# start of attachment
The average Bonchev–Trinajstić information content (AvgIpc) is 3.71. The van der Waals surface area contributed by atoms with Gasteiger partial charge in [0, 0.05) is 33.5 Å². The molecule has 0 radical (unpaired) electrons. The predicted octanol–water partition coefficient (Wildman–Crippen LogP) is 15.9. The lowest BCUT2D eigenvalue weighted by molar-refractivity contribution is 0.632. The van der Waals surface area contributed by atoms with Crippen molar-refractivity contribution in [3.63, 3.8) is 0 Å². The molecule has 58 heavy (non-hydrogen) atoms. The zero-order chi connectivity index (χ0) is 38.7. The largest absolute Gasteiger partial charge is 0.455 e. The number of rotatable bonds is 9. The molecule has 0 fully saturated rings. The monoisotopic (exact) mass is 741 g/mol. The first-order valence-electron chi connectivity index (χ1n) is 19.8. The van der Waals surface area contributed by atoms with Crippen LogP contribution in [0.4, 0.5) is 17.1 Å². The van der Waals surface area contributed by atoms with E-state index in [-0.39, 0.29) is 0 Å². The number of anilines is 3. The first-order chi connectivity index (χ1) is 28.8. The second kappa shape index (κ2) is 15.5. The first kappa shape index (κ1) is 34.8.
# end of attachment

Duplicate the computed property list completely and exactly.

The average Bonchev–Trinajstić information content (AvgIpc) is 3.71. The van der Waals surface area contributed by atoms with Gasteiger partial charge in [0, 0.05) is 33.5 Å². The molecule has 0 radical (unpaired) electrons. The predicted octanol–water partition coefficient (Wildman–Crippen LogP) is 15.9. The lowest BCUT2D eigenvalue weighted by molar-refractivity contribution is 0.632. The van der Waals surface area contributed by atoms with Crippen molar-refractivity contribution in [3.63, 3.8) is 0 Å². The molecule has 58 heavy (non-hydrogen) atoms. The zero-order chi connectivity index (χ0) is 38.7. The largest absolute Gasteiger partial charge is 0.455 e. The number of rotatable bonds is 9. The molecule has 0 fully saturated rings. The monoisotopic (exact) mass is 741 g/mol. The first-order valence-electron chi connectivity index (χ1n) is 19.8. The van der Waals surface area contributed by atoms with Crippen LogP contribution in [0.4, 0.5) is 17.1 Å². The van der Waals surface area contributed by atoms with E-state index in [-0.39, 0.29) is 0 Å². The number of anilines is 3. The first-order chi connectivity index (χ1) is 28.8. The second kappa shape index (κ2) is 15.5. The first kappa shape index (κ1) is 34.8.